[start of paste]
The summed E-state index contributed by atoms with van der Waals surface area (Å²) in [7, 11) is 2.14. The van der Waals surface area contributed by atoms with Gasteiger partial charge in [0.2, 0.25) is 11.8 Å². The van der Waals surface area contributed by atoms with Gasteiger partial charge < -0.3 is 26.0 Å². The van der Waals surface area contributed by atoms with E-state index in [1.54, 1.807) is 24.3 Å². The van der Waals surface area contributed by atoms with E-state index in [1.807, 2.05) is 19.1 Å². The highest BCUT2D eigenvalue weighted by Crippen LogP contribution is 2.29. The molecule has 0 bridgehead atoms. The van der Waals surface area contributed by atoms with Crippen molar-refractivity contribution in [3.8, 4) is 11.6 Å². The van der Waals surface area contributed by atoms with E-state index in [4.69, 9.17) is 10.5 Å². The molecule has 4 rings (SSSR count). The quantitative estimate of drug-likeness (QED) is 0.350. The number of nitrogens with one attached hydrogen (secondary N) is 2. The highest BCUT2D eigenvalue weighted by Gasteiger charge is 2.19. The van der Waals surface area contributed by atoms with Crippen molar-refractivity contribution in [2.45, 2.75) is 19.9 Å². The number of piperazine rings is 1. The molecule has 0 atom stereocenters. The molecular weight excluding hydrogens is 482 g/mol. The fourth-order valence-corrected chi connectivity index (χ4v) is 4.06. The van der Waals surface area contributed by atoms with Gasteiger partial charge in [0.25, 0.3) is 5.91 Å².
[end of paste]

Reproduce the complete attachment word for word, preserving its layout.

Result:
The summed E-state index contributed by atoms with van der Waals surface area (Å²) in [7, 11) is 2.14. The van der Waals surface area contributed by atoms with Gasteiger partial charge in [0.2, 0.25) is 11.8 Å². The van der Waals surface area contributed by atoms with Gasteiger partial charge < -0.3 is 26.0 Å². The van der Waals surface area contributed by atoms with E-state index in [1.54, 1.807) is 24.3 Å². The van der Waals surface area contributed by atoms with E-state index in [1.807, 2.05) is 19.1 Å². The highest BCUT2D eigenvalue weighted by Crippen LogP contribution is 2.29. The molecule has 0 bridgehead atoms. The van der Waals surface area contributed by atoms with Crippen molar-refractivity contribution in [3.8, 4) is 11.6 Å². The van der Waals surface area contributed by atoms with E-state index in [4.69, 9.17) is 10.5 Å². The molecule has 4 rings (SSSR count). The quantitative estimate of drug-likeness (QED) is 0.350. The number of nitrogens with one attached hydrogen (secondary N) is 2. The highest BCUT2D eigenvalue weighted by Gasteiger charge is 2.19. The van der Waals surface area contributed by atoms with Crippen molar-refractivity contribution in [2.45, 2.75) is 19.9 Å². The number of piperazine rings is 1. The molecule has 0 atom stereocenters. The molecular weight excluding hydrogens is 482 g/mol. The fourth-order valence-corrected chi connectivity index (χ4v) is 4.06. The van der Waals surface area contributed by atoms with Gasteiger partial charge in [0.25, 0.3) is 5.91 Å².